A pioneering book proposing a transhumanist vision of the future, from one of the most influential visionary scientists of the twentieth century
Deemed by Arthur C. Clarke to be "the most brilliant attempt at scientific prediction ever made", The World, the Flesh and the Devil is most famous for having been the first to propose the so-called Bernal Sphere, a type of space habitat intended for permanent residence. Written by one of the most well-known and controversial scientists of the twentieth century, this futuristic essay explores radical changes to human bodies and intelligence, as well as suggesting their impact on society in the future. It includes far-reaching visions of the future of space research and colonisation, material sciences, genetic engineering and near-technology, as well as the idea of a universal brain of the species to be created by technological means. In Bernal's view, it will be possible for the material conditions of civilisation to reach a state of materialist utopia on earth. For all three realms, the world, the flesh and the devil, Bernal attempted to map out the utmost limit of technoscientific progress of which he could conceive, and found that there are almost no limits.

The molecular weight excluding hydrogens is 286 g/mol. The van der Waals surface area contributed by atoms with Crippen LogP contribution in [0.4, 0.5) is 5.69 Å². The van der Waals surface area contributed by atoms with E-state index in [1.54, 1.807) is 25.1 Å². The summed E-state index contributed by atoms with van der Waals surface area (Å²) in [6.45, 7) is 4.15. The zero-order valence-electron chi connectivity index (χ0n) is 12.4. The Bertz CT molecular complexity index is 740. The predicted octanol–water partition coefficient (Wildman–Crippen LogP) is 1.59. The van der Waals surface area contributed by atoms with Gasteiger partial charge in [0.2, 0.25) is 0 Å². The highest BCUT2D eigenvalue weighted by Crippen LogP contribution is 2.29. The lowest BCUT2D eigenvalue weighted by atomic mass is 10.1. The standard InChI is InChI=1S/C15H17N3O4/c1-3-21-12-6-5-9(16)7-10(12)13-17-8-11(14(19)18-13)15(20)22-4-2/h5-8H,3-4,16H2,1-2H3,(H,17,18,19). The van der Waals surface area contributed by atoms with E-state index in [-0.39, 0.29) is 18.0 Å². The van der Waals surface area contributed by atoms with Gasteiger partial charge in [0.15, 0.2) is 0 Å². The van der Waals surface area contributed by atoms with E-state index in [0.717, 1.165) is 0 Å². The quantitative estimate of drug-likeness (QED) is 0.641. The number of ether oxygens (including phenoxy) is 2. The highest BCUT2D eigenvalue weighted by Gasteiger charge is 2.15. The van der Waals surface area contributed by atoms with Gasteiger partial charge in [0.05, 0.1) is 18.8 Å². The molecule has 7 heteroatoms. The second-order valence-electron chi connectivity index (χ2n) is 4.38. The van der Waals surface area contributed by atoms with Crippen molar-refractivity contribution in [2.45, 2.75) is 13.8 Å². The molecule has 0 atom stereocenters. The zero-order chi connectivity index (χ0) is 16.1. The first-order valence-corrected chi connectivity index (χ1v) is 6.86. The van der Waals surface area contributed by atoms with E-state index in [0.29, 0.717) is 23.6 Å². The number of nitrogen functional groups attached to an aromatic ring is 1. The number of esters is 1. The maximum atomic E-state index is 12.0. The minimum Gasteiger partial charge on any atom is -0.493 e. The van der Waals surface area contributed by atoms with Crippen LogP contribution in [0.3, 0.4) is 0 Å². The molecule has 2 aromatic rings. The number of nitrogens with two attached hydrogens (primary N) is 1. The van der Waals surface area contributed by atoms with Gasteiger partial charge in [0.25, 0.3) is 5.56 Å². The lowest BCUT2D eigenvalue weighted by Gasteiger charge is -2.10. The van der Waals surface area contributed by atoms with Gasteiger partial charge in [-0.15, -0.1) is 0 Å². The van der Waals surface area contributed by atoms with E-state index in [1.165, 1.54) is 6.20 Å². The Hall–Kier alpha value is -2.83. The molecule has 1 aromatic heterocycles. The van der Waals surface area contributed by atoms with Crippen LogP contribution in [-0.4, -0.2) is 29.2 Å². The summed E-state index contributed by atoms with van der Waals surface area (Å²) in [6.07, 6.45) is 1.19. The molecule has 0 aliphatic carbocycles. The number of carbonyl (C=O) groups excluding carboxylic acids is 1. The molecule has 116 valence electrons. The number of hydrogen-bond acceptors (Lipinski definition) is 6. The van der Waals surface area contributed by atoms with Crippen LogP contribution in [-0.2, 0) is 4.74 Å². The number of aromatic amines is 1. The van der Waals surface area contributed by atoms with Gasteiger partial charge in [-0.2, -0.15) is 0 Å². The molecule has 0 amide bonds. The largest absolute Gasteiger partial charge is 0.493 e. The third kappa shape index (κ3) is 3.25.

Introduced by McKenzie Wark